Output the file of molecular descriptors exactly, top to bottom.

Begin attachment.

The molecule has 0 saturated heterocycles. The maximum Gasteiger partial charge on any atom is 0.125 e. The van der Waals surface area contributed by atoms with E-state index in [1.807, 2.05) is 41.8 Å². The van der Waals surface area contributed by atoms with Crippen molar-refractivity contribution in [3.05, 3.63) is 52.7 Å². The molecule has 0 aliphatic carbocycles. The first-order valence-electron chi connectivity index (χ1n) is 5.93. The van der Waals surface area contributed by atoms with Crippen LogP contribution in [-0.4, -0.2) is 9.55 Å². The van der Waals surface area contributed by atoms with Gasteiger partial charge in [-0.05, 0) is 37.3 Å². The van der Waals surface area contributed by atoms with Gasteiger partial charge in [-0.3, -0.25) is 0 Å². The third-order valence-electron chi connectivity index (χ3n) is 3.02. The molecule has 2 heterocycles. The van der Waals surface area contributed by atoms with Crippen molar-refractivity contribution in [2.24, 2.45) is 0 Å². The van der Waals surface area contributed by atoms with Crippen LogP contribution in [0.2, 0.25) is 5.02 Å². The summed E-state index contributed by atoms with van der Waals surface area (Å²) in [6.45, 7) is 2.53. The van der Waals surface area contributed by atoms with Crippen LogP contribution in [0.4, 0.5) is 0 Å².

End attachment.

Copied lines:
The molecule has 0 saturated heterocycles. The maximum Gasteiger partial charge on any atom is 0.125 e. The van der Waals surface area contributed by atoms with E-state index in [1.807, 2.05) is 41.8 Å². The van der Waals surface area contributed by atoms with Crippen molar-refractivity contribution in [3.05, 3.63) is 52.7 Å². The molecule has 0 aliphatic carbocycles. The first-order valence-electron chi connectivity index (χ1n) is 5.93. The van der Waals surface area contributed by atoms with Crippen LogP contribution in [-0.4, -0.2) is 9.55 Å². The van der Waals surface area contributed by atoms with Gasteiger partial charge in [-0.05, 0) is 37.3 Å². The van der Waals surface area contributed by atoms with Gasteiger partial charge in [-0.3, -0.25) is 0 Å². The third-order valence-electron chi connectivity index (χ3n) is 3.02. The molecule has 2 heterocycles. The van der Waals surface area contributed by atoms with Crippen molar-refractivity contribution in [2.24, 2.45) is 0 Å². The van der Waals surface area contributed by atoms with Crippen LogP contribution in [0.2, 0.25) is 5.02 Å². The summed E-state index contributed by atoms with van der Waals surface area (Å²) in [6.45, 7) is 2.53. The van der Waals surface area contributed by atoms with Crippen LogP contribution in [0.4, 0.5) is 0 Å².